The ship’s final sense of normalcy was lost when passengers were told to return to their cabins because some passengers and crew were showing symptoms of COVID-19. The crew was delivering food three times a day, and linens were put in a bag outside cabins and returned clean. Only once over thaat 13-day period were passengers permitted on deck in small groups for a brief stint. For Rashid, this meant being confined in her small cabin with no window or fresh air.
In the middle of the night of March 25, a boat carrying supplies met the “Zaandam” to replenish food and medical equipment. Passengers were not told of the replenishment ahead of time as to not cause mass confusion.
On March 27, Captain Smit announced what most passengers had already feared: COVID-19 was on the “Zaandam.”
The Journey Home : On March 27, the “Rotterdam,” a fellow Holland-America ship, was dispatched to assist the “Zaandam.” Upon its arrival the plan was for the “Rotterdam” to take passengers determined to be healthy aboard.
No passengers with COVID-19 symptoms or those who had contact with individuals testing positive were allowed on the “Rotterdam.” Rashid feared maybe she would not pass the test. What if her temperature read high, would she be forced to stay behind? However she was grouped with fellow passengers deemed healthy, who were then taken a few at a time in small boats from one ship to another.
Side by side, both ships traveled together in the Pacific Ocean, still with no port to welcome them. The next day Panama allowed both the “Rotterdam” and the “Zaandam” to pass through the canal. Passengers were instructed to turn off their cabin lights and close any blinds. The ships would have to pass through like ghosts.
Once they were through to the Caribbean, the ships had a new obstacle, where were they going to dock in the States? The most obvious option was Florida, but Gov. Ron DeSantis did not initially wish the Sunshine State to receive sick passengers. However Florida ultimately did agree to let the ships dock, and the slow process of disembarking began. It took almost two weeks to get all passengers off both ships. After disembarking on April 4, it took Rashid one shuttle and two flights to return to New York.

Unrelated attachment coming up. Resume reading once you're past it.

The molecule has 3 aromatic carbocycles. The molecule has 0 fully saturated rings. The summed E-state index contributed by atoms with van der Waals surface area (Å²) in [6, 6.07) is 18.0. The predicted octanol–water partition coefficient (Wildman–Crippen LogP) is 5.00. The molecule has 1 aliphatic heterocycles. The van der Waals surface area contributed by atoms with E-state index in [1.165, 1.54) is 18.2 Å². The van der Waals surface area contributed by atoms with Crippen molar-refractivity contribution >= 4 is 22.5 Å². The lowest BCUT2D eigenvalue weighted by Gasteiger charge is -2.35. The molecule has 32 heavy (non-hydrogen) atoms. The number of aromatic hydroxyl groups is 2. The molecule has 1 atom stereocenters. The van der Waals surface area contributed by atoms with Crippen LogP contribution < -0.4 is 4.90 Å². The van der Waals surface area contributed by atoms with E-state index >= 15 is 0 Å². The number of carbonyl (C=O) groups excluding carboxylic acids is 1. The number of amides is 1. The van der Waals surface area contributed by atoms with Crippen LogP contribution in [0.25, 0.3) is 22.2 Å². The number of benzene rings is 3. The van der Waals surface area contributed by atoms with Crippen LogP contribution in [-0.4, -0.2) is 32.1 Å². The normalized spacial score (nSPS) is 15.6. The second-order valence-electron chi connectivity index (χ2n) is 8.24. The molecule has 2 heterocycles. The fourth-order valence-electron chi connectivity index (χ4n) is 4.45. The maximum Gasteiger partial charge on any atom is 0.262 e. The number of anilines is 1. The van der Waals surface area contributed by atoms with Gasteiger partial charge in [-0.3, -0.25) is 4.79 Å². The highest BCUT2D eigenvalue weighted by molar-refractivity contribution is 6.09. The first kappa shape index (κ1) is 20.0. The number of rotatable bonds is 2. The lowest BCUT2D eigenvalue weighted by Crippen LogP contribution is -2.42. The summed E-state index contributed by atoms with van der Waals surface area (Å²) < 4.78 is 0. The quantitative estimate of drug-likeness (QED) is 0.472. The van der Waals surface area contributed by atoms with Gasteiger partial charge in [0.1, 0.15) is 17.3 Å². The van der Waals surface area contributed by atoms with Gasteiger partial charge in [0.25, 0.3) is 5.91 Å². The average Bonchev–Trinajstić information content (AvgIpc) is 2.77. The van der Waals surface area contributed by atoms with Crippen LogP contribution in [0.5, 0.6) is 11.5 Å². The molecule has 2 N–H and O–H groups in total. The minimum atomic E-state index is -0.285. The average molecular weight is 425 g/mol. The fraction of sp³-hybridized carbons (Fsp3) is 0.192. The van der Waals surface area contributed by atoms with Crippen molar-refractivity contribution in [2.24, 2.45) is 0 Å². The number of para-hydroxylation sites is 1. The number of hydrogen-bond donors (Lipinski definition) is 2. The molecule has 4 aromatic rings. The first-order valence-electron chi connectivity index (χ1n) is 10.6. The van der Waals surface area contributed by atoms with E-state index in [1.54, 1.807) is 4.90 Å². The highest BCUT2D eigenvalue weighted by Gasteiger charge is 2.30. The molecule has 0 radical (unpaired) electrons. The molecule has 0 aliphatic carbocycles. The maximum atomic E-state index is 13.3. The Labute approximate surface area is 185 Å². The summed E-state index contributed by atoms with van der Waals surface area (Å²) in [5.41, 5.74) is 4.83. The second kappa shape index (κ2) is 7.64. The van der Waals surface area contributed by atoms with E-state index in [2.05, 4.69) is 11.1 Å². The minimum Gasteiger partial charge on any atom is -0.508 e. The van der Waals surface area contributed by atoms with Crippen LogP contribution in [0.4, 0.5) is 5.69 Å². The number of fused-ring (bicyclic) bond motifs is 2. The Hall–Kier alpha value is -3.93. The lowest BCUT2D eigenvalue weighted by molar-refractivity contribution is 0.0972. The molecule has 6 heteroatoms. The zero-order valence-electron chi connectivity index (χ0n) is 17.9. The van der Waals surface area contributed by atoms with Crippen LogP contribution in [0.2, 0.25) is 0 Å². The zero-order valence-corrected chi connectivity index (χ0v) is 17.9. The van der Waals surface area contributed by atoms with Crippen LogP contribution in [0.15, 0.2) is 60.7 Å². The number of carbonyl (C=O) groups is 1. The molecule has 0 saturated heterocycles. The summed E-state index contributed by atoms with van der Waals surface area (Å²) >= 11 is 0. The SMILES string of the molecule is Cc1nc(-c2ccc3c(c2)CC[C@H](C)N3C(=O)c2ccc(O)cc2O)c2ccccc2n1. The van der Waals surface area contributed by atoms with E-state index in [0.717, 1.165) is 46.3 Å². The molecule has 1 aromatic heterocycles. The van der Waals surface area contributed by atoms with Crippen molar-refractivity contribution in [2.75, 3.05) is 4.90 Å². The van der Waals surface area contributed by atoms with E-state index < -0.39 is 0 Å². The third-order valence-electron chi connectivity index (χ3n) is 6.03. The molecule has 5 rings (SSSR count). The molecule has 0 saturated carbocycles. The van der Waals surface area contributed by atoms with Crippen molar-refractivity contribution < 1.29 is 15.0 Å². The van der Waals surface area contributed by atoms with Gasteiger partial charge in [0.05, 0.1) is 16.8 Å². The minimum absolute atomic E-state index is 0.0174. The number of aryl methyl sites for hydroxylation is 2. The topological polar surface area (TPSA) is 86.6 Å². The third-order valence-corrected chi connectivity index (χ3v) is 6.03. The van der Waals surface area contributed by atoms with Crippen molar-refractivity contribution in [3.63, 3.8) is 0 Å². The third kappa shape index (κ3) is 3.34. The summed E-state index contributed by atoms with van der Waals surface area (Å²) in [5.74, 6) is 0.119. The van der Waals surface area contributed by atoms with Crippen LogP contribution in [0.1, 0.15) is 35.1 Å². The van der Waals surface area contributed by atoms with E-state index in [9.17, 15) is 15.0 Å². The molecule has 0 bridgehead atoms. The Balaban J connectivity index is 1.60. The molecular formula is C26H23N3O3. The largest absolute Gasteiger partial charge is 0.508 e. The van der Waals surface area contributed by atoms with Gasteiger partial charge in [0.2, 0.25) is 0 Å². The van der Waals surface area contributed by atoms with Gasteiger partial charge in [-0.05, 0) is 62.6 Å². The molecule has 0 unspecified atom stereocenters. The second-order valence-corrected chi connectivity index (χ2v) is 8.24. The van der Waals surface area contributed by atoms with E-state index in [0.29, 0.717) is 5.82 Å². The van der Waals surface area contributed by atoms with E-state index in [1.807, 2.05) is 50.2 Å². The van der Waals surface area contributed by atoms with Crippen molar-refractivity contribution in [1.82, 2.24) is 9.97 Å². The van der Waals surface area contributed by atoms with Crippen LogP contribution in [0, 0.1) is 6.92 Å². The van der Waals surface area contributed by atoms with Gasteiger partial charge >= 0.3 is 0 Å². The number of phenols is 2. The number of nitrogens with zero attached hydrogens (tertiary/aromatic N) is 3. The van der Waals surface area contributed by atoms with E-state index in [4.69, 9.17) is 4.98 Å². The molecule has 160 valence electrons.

Epilogue: The only refund Carnival Cruises, Holland-America’s parent company, gave Rashid was about $3,000. She also received a future cruise bonus worth $25,000. That is, if she decides to cruise again. If she decides to use the promotion she would still need to pay for beverages and any shore excursions she wished to do so.
In total, four individuals died aboard the “Zaandam” with three testing positive with the CDC for COVID-19. Thirty guests and 117 crew members had “influenza-like symptoms.” In mid-May Holland America Line President Orlando Ashford announced he would be resigning at the end of the month.
Rashid returned to New York City during some of its darkest days as the epicenter of this pandemic. It would take time to decompress after returning home, but she was back in her own space. She used the quiet time to process the ordeal while also catching up on daily tasks such as going through her mail. Her son in Texas invited her to stay with him, but she felt it best to isolate away from him and her young grandchild. Shortly before Memorial Day Weekend, she boarded another large watercraft – this time a ferry for her journey back to Fire Island, and her home in Ocean Beach.
This article was updated for correction on July 17, 2020.